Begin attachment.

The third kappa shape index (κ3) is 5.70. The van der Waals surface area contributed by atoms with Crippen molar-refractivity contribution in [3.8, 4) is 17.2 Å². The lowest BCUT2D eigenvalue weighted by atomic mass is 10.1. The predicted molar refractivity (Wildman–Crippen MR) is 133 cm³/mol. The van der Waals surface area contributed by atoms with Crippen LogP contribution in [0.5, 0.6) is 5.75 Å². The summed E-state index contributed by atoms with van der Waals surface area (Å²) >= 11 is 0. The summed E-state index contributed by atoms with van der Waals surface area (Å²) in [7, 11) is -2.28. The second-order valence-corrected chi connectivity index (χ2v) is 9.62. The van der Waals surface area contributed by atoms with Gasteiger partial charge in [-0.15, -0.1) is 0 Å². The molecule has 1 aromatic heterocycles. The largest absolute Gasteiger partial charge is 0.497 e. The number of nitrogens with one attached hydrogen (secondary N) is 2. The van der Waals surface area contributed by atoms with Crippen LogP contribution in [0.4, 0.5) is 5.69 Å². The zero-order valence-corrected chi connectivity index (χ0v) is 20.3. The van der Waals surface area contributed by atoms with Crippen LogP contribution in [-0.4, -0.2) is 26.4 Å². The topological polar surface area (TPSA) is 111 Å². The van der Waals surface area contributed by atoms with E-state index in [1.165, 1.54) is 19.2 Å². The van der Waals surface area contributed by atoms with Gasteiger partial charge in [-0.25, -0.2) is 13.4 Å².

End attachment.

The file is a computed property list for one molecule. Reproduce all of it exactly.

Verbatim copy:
The third kappa shape index (κ3) is 5.70. The van der Waals surface area contributed by atoms with Crippen molar-refractivity contribution in [3.8, 4) is 17.2 Å². The lowest BCUT2D eigenvalue weighted by atomic mass is 10.1. The predicted molar refractivity (Wildman–Crippen MR) is 133 cm³/mol. The van der Waals surface area contributed by atoms with Crippen LogP contribution in [0.5, 0.6) is 5.75 Å². The summed E-state index contributed by atoms with van der Waals surface area (Å²) >= 11 is 0. The summed E-state index contributed by atoms with van der Waals surface area (Å²) in [7, 11) is -2.28. The second-order valence-corrected chi connectivity index (χ2v) is 9.62. The van der Waals surface area contributed by atoms with Gasteiger partial charge in [-0.15, -0.1) is 0 Å². The molecule has 1 aromatic heterocycles. The largest absolute Gasteiger partial charge is 0.497 e. The number of nitrogens with one attached hydrogen (secondary N) is 2. The van der Waals surface area contributed by atoms with Crippen LogP contribution in [0.4, 0.5) is 5.69 Å². The zero-order valence-corrected chi connectivity index (χ0v) is 20.3. The van der Waals surface area contributed by atoms with Crippen LogP contribution in [-0.4, -0.2) is 26.4 Å². The topological polar surface area (TPSA) is 111 Å². The van der Waals surface area contributed by atoms with E-state index in [1.165, 1.54) is 19.2 Å². The van der Waals surface area contributed by atoms with Gasteiger partial charge in [-0.25, -0.2) is 13.4 Å².